Furthermore, both partners must also be mentally fit to get married. Spouses must not be swayed by false pretense or fraud. Both partners must also be in good legal standing with the government, and the marriage officiant is charged with the responsibility of ensuring both partners are law-abiding citizens, either of Comoros or other foreign countries. Foreign partners will be required to show they are allowed to enter a marriage in their home country. This may be proven by submitting a valid certificate of no impediment to marrying. This document may be obtained from the concerned authorities at the home country or embassy of that country in Comoros.
All documents must be in one of the three official languages of the country, which are Comorian, French, or Arabic. Documents in other foreign languages must be translated by certified translators, and interpreters may also be needed during the wedding ceremony for spouses who do not speak any of the legal languages. In Comoros, civil marriage ceremonies usually last 20 to 30 minutes. Couples must provide at least two witnesses during the actual wedding ceremony. After the wedding ceremony is concluded, the marriage officer will register it in the record book and issue a copy of the marriage certificate to the couple. The certificate offers various marriage entitlements and benefits to Comorian couples. The documents to be submitted during the marriage registration are stated below.
- A national ID card or valid passport
- Both partners must provide certified copies of their birth certificates.
- Two witnesses must be provided by both spouses. The witnesses must have reached the age of 18.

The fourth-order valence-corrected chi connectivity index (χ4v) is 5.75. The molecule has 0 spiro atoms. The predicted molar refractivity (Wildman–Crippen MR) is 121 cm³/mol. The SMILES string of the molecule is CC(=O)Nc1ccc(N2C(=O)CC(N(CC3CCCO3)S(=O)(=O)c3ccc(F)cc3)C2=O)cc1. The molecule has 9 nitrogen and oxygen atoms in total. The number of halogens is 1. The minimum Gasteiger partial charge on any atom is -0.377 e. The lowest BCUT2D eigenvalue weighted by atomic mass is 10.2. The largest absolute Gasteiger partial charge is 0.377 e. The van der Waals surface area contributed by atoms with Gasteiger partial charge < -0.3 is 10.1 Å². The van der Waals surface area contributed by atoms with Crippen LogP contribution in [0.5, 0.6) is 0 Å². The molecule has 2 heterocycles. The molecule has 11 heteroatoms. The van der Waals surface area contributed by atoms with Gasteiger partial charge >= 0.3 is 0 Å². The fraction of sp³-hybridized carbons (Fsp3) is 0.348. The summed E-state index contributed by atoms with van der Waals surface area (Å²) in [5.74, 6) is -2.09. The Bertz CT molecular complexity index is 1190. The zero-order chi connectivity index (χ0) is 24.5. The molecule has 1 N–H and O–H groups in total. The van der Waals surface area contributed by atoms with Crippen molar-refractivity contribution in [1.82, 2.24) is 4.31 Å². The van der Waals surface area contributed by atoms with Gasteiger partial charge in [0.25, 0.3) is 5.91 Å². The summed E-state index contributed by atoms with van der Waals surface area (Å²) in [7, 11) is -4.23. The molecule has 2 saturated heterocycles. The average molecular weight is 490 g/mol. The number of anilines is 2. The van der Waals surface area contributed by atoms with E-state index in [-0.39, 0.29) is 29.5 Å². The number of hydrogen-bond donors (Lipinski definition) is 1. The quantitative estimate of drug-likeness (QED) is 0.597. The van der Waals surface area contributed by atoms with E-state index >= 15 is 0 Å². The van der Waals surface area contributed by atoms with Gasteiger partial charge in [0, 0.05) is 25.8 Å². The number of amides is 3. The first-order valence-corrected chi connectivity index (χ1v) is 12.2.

- Divorce or death certificates. Either of these documents must be provided by previously married spouses to show they legally terminated their former marriage.
- Certificate of no impediment to marriage This document must be provided by a friend's spouse, stating that they are facing legal obstructions that may prevent them from legally contracting a marriage.
- Proof of residence in the Comoros must be submitted by foreign spouses.
Religious and customary marriages
In the Comoros, religious and customary marriages are recognized and protected by law. These types of marriages are performed by ministers of religion and guided by the marriage laws of that religion or region. As stated previously, the official state religion is Islam. Sunni Muslims account for approximately 98 percent of the population in the country. The rest of the 2 percent consists of Christians, Shia, and Ahmadi Muslims. Muslim marriages in the country are governed under the principles of sharia, whereas those of other religions are governed by the civil code.
Under the sharia laws in the country, a Muslim man is allowed to marry a non-Muslim woman; however, a Muslim woman is not permitted to marry a non-Muslim man unless the man has agreed to convert to Islam before marriage is performed. Muslim marriages include a Nikah ceremony where the marriage agreement is signed by the couple and their witnesses. After the Nikah ceremony is concluded, the bride and groom are pronounced husband and wife by the imam.
Marriage traditions in the Comoros
This is a popular marriage tradition in grand Comorian marriages, where the groom, friends, and other members of the village or clan visit the bride's family and the groom's family afterwards. Here, the groom is required to present various gift items to both families and receive their blessings.
This ceremonial rite is popularly referred to as the "beauty ritual" in Comoros. Within a period of six months to a week before the wedding ceremony, the bride must be made as beautiful as possible. The beauty of a bride-to-be is one of the most important aspects of a Comorian wedding.